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Savoy Records

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Savoy Records

USA Savoy disc of the 1940s

Savoy Records is a United States record label specializing in jazz, black gospel, soul, R&B, and blues music. Savoy played an important part in popularizing the jazz subgenre of bebop beginning in the mid-1940s.

Contents

  • History 1
  • Discography 2
  • Subsidiaries 3
  • See also 4
  • References 5
  • Further reading 6
  • External links 7

History

Savoy was founded in 1942 by Herman Lubinsky. The Newark, New Jersey label issued many of the important early bebop albums. With the rise of rock and roll in the 1950s, Lubinsky concentrated more on African-American gospel music, recording many groups of that decade and establishing Savoy's preeminence in the black gospel recording industry through its association with James Cleveland and his Gospel Music Workshop of America.

In the early 1960s, Savoy recorded a number of avant-garde jazz artists, giving them important early exposure. These included Paul Bley, Ed Curran, Bill Dixon, Marc Levin, Charles Moffett, Perry Robinson, Joseph Scianni, Archie Shepp, Sun Ra, Marzette Watts, and Valdo Williams.

After Lubinsky's death in 1974, Clive Davis (then manager of Arista Records) acquired Savoy's catalog. In 1986, Malaco Records acquired Savoy's black gospel titles and contracts.[1] In 2003, Savoy Jazz acquired the rights to the Muse and Landmark catalogs from 32 Jazz.[2] As of 2012, the Savoy library is primarily controlled by Nippon Columbia, a Tokyo, Japan-based public company that purchased Savoy in 1991. Nippon Columbia's wholly owned subsidiary, Savoy Jazz, handled Savoy Records distribution in the United States until 2009, when it entered a distribution arrangement with Warner Music Group.[3]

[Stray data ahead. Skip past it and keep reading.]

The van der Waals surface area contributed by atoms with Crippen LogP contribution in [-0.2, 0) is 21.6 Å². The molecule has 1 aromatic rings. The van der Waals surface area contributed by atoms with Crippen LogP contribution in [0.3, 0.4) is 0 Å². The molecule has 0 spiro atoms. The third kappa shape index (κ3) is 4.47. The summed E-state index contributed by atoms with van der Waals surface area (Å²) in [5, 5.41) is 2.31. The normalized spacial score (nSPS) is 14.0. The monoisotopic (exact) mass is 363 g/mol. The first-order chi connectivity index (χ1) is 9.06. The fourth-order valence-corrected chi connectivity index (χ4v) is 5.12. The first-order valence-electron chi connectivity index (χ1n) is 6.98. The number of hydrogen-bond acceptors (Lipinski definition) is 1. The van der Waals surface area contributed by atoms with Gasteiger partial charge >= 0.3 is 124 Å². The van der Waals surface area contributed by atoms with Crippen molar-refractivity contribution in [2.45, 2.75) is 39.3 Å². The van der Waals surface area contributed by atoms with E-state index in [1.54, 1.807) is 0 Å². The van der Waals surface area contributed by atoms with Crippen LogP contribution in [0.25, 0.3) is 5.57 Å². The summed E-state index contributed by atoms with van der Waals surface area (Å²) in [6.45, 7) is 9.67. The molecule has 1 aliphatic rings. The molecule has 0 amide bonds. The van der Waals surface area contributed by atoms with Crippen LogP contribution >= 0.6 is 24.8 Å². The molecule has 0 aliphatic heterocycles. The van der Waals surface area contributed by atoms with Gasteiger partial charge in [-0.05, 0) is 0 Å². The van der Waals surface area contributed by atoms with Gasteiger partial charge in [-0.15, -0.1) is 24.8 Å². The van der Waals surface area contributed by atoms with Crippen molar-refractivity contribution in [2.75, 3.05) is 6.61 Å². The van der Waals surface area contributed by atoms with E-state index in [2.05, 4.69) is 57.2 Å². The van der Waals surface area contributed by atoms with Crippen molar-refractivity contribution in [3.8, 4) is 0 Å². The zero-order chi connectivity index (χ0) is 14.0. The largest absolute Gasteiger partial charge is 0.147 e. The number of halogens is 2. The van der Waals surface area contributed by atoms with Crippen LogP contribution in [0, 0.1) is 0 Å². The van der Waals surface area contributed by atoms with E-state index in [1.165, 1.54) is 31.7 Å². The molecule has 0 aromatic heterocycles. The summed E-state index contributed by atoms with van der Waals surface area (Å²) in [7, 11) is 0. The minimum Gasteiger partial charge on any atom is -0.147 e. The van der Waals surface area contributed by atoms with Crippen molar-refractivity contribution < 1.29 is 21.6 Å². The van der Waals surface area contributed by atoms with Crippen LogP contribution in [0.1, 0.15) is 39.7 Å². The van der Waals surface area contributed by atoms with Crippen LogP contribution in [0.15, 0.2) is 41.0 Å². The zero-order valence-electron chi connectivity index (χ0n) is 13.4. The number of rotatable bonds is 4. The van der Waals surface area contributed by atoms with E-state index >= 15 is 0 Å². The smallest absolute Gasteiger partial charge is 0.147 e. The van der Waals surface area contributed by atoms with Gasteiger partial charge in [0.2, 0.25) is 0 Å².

Many of the label's African-American artists begrudged the label's founder, Herman Lubinsky, feeling grossly underpaid for their work. Tiny Price, a journalist for the African-American newspaper The Newark Herald News, said of Savoy and Lubinsky:

There's no doubt everybody hated Herman Lubinsky. If he messed with you, you were messed. At the same time, some of those people—many of them Newark's top singers and musicians—would never have been exposed to records if he didn't do what he did. Except for Lubinsky, all the hot little numbers, like Buddy Johnson's "Cherry," would have been lost. The man may have been hated, but he saved a lot of our history—for us and for future generations.[4]

Savoy's artistic directors have included Buck Ram, Teddy Reig, Ralph Bass (1948‒52), Fred Mendelsohn (1953), and Ozzie Cadena (1954‒62, father of punk rock musician, Dez Cadena).

Discography

The following are 12" LPs and have the prefix MG.

Subsidiaries

  • Acorn Records (1949‒51)
  • Gospel Records (1958‒early 1970s)
  • Regent Records (1947‒64)
  • Sharp Records (1960‒64)

See also

References

  1. ^ Bowman, Rob (2004). "The Malaco Story". Retrieved 24 August 2014. 
  2. ^ Porter, Christopher (16 January 2003). "Savoy Acquires Muse & Landmark Catalogs".  
  3. ^ "WEA Announces Exclusive Distribution Agreement With Legendary Savoy Label Group" (Press release). New York: Warner Music Group. 28 February 2005. Retrieved 13 October 2014. 
  4. ^ Kukla, Barbara J. (1991). Swing City: Newark Nightlife 1925–50. Temple University Press. p. 158.  

Further reading

  • Ruppli, Michel; Porter, Bob (1980). The Savoy label: a discography. Discographies, no. 2. Greenwood Press.  

External links

  • Official website
  • SavoyJazz.com
  • Savoy Records Discography Project at JAZZDISCO.org
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